In today`s technology roundup: Comcast threatened by teenage hackers, final Skynet satellite to launch, Safari flaw worse than first thought, and Sun offers SPARC for the public.
Comcast threatened by teenage hackers
Comcast lost control of its Web mail portal for more than five hours late on Wednesday night, when hackers unleashed chaos on the site, says eNews.
The hackers, two groups from the Kryogeniks, redirected the site traffic, shut down the service and did not allow users to access their personal e-mails. Two hundred domain names were breached by the two groups.
Whenever the site was accessed, the user was directed towards another site where the following text message appeared: “KRYOGENIKS Defiant and EBK RoXed COMCAST sHouTz To VIRUS Warlock elul21 coll1er seven.”
Final Skynet satellite to launch
The third and final military communications satellite of the £3.6 billion Skynet 5 programme is set to launch into space today, says Computing.co.uk.
The system will provide secure military communications for the Ministry of Defence. The first two satellites entered space in April and November last year.
They will provide a high-bandwidth secure communication network for voice, data and video traffic.
Safari flaw worse than first thought
Microsoft warns that a previously-disclosed flaw in Apple`s Safari browser could have dire consequences for Windows users, says IT World.
The Safari bug, originally disclosed on 15 May by security researcher Nitesh Dhanjani, allows attackers to litter a victim`s desktop with executable files, an attack known as "carpet bombing".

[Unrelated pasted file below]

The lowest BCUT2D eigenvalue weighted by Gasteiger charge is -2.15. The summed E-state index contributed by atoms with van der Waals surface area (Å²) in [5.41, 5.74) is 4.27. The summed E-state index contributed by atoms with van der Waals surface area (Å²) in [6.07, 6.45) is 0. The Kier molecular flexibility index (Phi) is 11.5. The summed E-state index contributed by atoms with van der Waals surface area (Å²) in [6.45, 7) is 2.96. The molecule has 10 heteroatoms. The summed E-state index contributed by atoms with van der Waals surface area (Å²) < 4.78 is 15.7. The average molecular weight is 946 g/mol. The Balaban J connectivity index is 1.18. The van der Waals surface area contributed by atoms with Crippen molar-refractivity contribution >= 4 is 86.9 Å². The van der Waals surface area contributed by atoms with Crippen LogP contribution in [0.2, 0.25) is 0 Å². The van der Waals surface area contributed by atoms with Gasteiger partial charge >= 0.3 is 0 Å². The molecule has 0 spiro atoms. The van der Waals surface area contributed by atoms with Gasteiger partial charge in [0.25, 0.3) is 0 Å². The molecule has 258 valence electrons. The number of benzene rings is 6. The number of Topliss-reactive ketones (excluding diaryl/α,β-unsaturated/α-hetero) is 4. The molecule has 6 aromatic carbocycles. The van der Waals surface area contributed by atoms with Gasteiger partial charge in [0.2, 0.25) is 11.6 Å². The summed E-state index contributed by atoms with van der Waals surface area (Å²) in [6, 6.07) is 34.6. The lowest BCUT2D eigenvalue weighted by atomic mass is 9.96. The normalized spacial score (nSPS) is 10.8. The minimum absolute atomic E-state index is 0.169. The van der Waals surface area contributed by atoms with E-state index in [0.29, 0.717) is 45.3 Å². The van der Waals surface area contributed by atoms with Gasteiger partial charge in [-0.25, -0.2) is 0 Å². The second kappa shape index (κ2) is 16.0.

It turns out that if this flaw is exploited in combination with a second unpatched bug in Internet Explorer (IE), attackers can run unauthorised software on a victim`s computer, according to Aviv Raff, a security researcher. Raff says he originally reported the IE flaw to Microsoft more than a year ago, and then told the company about how it could be combined with the carpet bombing bug just over a week ago.
Sun offers SPARC for the public
Sun Microsystems is looking to add some more spark to its Microelectronics division, reports eWeek.
In the last year, Sun created the microelectronics unit to not only develop the company`s own microprocessor technology, but also as a way to license and sell its silicon technology to other vendors and customers.
Sun said a new partner, Themis Computer, would buy Sun`s UltraSPARC T2 processors, formerly called Niagara 2, for a new line of blade systems called T2BC. Themis, which specialises in selling hardware to the military, other government agencies and telecommunication companies, already licenses Sun`s Solaris operating system.